Cybersecurity & Tech Foreign Relations & International Law

Empty Threats and Warnings on Cyber

Jack Goldsmith
Monday, July 12, 2021, 1:40 PM

President Biden warned Vladimir Putin that the U.S. will take “necessary action” if Russia does not disrupt ransomware attacks from its soil. The problem with this warning is that the U.S. has been pledging to impose “consequences” on Russia for its cyber actions for at least five years.

A captain in the Army Cyber Protection Brigade monitors progress in exercise Operation Tiger Stance. (U.S. Army Cyber Command,; Public Domain Mark 1.0,

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On July 9, President Biden warned Russian President Vladimir Putin that the United States will take “any necessary action,” including imposing unspecified “consequences,” if Russia does not disrupt ransomware attacks from its soil. The problem with this warning is that the United States has been publicly pledging to impose “consequences” on Russia for its cyber actions for at least five years—usually, as here, following a hand-wringing government deliberation in the face of a devastating cyber incident. This talk has persisted even as adverse cyber operations have grown more frequent and damaging. It is ineffective and, in the aggregate, self-defeating.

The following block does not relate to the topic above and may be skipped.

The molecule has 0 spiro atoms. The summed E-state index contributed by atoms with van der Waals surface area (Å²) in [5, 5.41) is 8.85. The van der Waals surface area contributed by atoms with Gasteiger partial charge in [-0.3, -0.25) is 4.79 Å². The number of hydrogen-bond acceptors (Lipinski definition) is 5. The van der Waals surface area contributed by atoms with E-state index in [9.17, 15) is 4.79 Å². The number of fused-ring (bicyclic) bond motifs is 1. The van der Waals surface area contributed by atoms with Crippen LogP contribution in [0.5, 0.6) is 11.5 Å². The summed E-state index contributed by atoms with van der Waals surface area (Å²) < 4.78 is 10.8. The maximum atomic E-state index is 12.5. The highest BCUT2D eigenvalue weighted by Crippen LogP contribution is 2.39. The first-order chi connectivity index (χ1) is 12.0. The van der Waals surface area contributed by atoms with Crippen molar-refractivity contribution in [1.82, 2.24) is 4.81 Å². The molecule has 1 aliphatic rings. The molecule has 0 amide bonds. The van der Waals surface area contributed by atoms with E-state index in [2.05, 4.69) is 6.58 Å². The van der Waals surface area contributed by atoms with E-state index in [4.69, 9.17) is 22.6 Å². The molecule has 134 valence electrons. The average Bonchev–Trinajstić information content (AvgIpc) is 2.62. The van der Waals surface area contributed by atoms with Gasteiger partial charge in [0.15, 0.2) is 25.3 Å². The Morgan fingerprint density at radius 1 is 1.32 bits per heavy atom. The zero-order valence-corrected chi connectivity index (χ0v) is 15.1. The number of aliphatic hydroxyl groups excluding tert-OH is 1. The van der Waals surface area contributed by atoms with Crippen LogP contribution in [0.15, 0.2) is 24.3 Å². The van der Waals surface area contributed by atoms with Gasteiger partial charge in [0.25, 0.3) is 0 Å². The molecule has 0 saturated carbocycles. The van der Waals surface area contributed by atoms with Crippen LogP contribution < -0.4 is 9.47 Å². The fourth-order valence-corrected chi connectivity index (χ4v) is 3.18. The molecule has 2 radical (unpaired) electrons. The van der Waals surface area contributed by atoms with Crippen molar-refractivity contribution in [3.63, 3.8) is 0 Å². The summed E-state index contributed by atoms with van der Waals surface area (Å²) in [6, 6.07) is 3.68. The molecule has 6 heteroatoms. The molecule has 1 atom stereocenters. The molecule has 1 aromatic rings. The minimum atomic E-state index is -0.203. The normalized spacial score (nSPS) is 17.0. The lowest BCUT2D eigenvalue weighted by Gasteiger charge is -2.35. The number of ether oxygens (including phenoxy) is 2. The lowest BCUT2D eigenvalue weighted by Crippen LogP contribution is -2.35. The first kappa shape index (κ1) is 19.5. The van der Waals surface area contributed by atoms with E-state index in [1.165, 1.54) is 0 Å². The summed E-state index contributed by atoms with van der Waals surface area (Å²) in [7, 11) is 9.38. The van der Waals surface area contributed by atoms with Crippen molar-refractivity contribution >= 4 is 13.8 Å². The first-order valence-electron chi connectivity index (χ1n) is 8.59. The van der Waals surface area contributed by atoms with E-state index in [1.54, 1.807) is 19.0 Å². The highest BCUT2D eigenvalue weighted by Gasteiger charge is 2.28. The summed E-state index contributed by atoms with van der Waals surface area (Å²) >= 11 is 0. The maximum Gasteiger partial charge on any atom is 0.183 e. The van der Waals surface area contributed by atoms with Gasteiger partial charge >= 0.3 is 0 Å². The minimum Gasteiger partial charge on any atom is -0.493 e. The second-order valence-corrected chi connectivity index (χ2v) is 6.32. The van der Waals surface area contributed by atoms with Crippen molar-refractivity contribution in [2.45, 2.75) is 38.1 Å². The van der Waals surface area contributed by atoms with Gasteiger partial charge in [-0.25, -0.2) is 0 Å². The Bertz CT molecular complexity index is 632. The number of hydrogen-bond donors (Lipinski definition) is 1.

Biden’s warning on July 9 is the latest in a series of verbal threats against Russia by the Biden team since the 2020 election. Consider:

  • In late June 2021, Secretary of State Antony Blinken said: “We expect Russia to take action to prevent these cyberattacks from happening again …. If Russia continues to attack us, or to act as it did with the SolarWinds attacks, the intrusions into our elections, and the aggression against Navalny, then we will respond.”
  • On June 16, Biden said: “[Putin] knows there are consequences …. He knows I will take action.” Biden boasted that the United States has “significant cyber capabilities.” He added: “[Putin] knows it. He doesn't know exactly what it is, but he knows it’s significant. If in fact they violate these basic norms, we will respond.”